International Journal of Biometeorology

, Volume 62, Issue 11, pp 1973–1986 | Cite as

Modeling the spatially varying risk factors of dengue fever in Jhapa district, Nepal, using the semi-parametric geographically weighted regression model

  • Bipin Kumar Acharya
  • ChunXiang CaoEmail author
  • Tobia Lakes
  • Wei Chen
  • Shahid Naeem
  • Shreejana Pandit
Original Paper


Dengue fever is expanding rapidly in many tropical and subtropical countries since the last few decades. However, due to limited research, little is known about the spatial patterns and associated risk factors on a local scale particularly in the newly emerged areas. In this study, we explored spatial patterns and evaluated associated potential environmental and socioeconomic risk factors in the distribution of dengue fever incidence in Jhapa district, Nepal. Global and local Moran’s I were used to assess global and local clustering patterns of the disease. The ordinary least square (OLS), geographically weighted regression (GWR), and semi-parametric geographically weighted regression (s-GWR) models were compared to describe spatial relationship of potential environmental and socioeconomic risk factors with dengue incidence. Our result revealed heterogeneous and highly clustered distribution of dengue incidence in Jhapa district during the study period. The s-GWR model best explained the spatial association of potential risk factors with dengue incidence and was used to produce the predictive map. The statistical relationship between dengue incidence and proportion of urban area, proximity to road, and population density varied significantly among the wards while the associations of land surface temperature (LST) and normalized difference vegetation index (NDVI) remained constant spatially showing importance of mixed geographical modeling approach (s-GWR) in the spatial distribution of dengue fever. This finding could be used in the formulation and execution of evidence-based dengue control and management program to allocate scare resources locally.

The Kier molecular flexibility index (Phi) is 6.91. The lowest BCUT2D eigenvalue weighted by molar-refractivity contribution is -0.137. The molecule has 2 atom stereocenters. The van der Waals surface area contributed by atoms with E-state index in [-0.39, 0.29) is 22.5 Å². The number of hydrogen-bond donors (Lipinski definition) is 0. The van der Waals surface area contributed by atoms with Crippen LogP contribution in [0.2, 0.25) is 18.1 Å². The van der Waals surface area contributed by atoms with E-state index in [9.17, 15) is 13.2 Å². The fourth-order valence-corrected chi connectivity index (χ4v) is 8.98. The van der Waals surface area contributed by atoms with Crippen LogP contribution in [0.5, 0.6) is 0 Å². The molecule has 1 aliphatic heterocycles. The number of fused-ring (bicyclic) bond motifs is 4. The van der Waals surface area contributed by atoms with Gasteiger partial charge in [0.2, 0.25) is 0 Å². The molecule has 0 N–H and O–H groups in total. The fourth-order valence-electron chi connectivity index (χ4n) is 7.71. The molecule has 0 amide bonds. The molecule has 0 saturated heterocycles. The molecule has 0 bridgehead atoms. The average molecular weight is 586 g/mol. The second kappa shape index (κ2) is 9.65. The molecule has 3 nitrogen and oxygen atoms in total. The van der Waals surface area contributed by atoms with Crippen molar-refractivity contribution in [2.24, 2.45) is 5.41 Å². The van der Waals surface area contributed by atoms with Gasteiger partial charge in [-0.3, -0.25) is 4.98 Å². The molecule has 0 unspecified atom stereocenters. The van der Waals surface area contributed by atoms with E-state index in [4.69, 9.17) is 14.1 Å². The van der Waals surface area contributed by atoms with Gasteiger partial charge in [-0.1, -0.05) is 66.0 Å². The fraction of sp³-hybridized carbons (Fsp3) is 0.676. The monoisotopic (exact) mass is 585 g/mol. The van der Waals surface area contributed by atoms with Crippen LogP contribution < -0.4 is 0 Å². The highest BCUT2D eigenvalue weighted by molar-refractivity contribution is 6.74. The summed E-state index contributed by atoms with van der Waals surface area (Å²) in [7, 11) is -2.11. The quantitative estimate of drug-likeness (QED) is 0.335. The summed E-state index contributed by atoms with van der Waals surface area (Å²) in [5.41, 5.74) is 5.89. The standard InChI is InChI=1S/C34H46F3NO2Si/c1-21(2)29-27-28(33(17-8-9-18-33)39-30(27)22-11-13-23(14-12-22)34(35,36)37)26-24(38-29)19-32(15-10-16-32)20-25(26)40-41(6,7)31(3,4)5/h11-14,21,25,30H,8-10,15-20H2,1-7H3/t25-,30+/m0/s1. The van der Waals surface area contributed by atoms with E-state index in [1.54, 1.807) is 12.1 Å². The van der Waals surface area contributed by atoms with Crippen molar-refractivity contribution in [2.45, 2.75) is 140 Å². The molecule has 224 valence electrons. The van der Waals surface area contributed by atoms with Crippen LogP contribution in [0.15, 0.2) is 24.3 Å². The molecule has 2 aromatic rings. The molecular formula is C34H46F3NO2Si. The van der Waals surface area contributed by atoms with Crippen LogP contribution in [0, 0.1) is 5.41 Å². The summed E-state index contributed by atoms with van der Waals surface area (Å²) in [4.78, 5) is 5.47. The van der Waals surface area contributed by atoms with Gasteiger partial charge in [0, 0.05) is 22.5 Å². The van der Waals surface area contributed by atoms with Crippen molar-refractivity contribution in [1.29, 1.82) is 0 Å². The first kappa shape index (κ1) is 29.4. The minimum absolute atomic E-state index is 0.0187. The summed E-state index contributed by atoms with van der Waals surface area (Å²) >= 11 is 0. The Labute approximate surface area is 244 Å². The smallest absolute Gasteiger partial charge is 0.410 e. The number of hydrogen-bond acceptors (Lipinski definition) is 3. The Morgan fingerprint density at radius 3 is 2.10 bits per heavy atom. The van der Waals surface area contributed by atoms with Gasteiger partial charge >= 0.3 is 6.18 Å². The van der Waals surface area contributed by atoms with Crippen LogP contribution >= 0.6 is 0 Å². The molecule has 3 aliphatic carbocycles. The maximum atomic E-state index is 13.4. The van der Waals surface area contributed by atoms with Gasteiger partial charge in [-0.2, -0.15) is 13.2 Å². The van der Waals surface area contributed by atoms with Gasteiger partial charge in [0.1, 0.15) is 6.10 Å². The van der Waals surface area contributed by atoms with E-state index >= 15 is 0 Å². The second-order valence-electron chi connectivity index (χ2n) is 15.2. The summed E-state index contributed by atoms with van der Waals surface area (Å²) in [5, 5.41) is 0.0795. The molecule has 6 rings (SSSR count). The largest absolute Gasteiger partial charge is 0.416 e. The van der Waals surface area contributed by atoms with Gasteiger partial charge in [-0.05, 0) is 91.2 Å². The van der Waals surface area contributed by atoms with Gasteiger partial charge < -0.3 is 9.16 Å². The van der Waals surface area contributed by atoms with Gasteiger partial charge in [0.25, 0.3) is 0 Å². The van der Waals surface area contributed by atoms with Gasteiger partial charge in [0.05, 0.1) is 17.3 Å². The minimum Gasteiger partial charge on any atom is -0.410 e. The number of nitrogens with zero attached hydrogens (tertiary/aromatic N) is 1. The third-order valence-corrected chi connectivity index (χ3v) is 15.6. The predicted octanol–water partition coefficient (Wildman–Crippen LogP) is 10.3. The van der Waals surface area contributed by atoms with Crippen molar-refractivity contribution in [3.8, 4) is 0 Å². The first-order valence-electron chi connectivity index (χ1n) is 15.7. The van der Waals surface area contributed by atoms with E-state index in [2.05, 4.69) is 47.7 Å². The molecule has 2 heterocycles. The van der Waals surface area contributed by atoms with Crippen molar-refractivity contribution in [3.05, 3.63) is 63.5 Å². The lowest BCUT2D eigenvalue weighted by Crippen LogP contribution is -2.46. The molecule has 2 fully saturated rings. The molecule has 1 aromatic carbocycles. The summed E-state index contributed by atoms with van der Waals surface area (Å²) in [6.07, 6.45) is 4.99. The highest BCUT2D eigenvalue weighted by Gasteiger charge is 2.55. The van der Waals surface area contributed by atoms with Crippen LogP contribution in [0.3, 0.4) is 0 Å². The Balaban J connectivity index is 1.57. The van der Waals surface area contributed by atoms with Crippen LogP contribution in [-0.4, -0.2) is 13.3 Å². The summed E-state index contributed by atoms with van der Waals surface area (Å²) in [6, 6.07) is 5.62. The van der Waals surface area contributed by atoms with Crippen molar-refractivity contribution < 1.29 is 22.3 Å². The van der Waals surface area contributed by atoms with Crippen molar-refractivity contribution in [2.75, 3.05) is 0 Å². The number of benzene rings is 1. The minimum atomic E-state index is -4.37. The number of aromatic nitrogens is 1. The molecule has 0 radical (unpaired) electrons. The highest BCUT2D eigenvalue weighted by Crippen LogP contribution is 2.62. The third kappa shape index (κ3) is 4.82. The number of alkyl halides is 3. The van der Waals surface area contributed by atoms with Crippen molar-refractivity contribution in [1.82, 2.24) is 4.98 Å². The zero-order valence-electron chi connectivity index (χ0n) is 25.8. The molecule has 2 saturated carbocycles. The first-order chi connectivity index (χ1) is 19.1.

Dengue fever Spatial heterogeneity Geographically weighted regression Nepal Risk factors 



We would like to express our sincere gratitude to Epidemiology and Disease Control Division (EDCD), Department of Health Services, Government of Nepal, for providing us dengue data. We are also thankful to Dr. Surendra Karki, University of Illinois, Urbana-Champaign, USA, and Dr. Laxman Khanal, Central Department of Zoology, Institute of Science and Technology, Tribhuvan University, Kathmandu, Nepal, and two anonymous reviewers for the feedback and comments on an early version of this manuscript. Two authors, Bipin Kumar Acharya and Shahid Naeem, acknowledge the Chinese Academy of Sciences (CAS) and The World Academy of Sciences (TWAS) for awarding the CAS-TWAS President’s fellowship for their PhD study.


The work in this paper was financially supported by the National Key Research and Development Program of China (No. 2016YFB0501505) and the Natural Science Foundation of China (No. 41601368).

Compliance with ethical standards

Conflict of interest

The authors declare that they have no conflict of interest.


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Copyright information

© ISB 2018

Authors and Affiliations

  1. 1.Institute of Remote Sensing and Digital EarthChinese Academy of SciencesBeijingChina
  2. 2.University of Chinese Academy of SciencesBeijingChina
  3. 3.Department of GeographyHumboldt-Universität zu BerlinBerlinGermany
  4. 4.Kanti Children’s Hospital MaharajgunjKathmandu 3Nepal

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